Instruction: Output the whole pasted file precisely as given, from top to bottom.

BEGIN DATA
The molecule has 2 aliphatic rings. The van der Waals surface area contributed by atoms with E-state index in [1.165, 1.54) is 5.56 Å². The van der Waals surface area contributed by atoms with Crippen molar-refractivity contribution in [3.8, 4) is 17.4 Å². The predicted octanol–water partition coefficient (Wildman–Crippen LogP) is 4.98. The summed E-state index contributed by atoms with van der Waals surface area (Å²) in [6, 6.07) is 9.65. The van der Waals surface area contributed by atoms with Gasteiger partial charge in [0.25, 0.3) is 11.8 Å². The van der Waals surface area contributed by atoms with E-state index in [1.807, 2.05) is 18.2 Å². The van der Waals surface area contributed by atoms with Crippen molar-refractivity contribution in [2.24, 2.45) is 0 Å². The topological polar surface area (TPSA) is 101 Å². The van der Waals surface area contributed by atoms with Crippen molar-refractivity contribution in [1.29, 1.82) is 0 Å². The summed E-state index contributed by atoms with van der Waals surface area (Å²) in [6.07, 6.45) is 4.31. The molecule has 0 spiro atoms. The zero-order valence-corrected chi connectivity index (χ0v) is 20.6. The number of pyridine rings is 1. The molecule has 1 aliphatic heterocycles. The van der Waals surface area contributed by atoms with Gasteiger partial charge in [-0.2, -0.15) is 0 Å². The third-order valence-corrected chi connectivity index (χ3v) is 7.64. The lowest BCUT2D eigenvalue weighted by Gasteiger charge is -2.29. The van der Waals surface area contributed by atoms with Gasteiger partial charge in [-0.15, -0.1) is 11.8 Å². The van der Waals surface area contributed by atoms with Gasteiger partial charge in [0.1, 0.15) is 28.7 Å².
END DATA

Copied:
The molecule has 2 aliphatic rings. The van der Waals surface area contributed by atoms with E-state index in [1.165, 1.54) is 5.56 Å². The van der Waals surface area contributed by atoms with Crippen molar-refractivity contribution in [3.8, 4) is 17.4 Å². The predicted octanol–water partition coefficient (Wildman–Crippen LogP) is 4.98. The summed E-state index contributed by atoms with van der Waals surface area (Å²) in [6, 6.07) is 9.65. The van der Waals surface area contributed by atoms with Gasteiger partial charge in [0.25, 0.3) is 11.8 Å². The van der Waals surface area contributed by atoms with E-state index in [1.807, 2.05) is 18.2 Å². The van der Waals surface area contributed by atoms with Crippen molar-refractivity contribution in [2.24, 2.45) is 0 Å². The topological polar surface area (TPSA) is 101 Å². The van der Waals surface area contributed by atoms with Crippen molar-refractivity contribution in [1.29, 1.82) is 0 Å². The summed E-state index contributed by atoms with van der Waals surface area (Å²) in [6.07, 6.45) is 4.31. The molecule has 0 spiro atoms. The zero-order valence-corrected chi connectivity index (χ0v) is 20.6. The number of pyridine rings is 1. The molecule has 1 aliphatic heterocycles. The van der Waals surface area contributed by atoms with Gasteiger partial charge in [-0.2, -0.15) is 0 Å². The third-order valence-corrected chi connectivity index (χ3v) is 7.64. The lowest BCUT2D eigenvalue weighted by Gasteiger charge is -2.29. The van der Waals surface area contributed by atoms with Gasteiger partial charge in [-0.15, -0.1) is 11.8 Å². The van der Waals surface area contributed by atoms with Gasteiger partial charge in [0.1, 0.15) is 28.7 Å².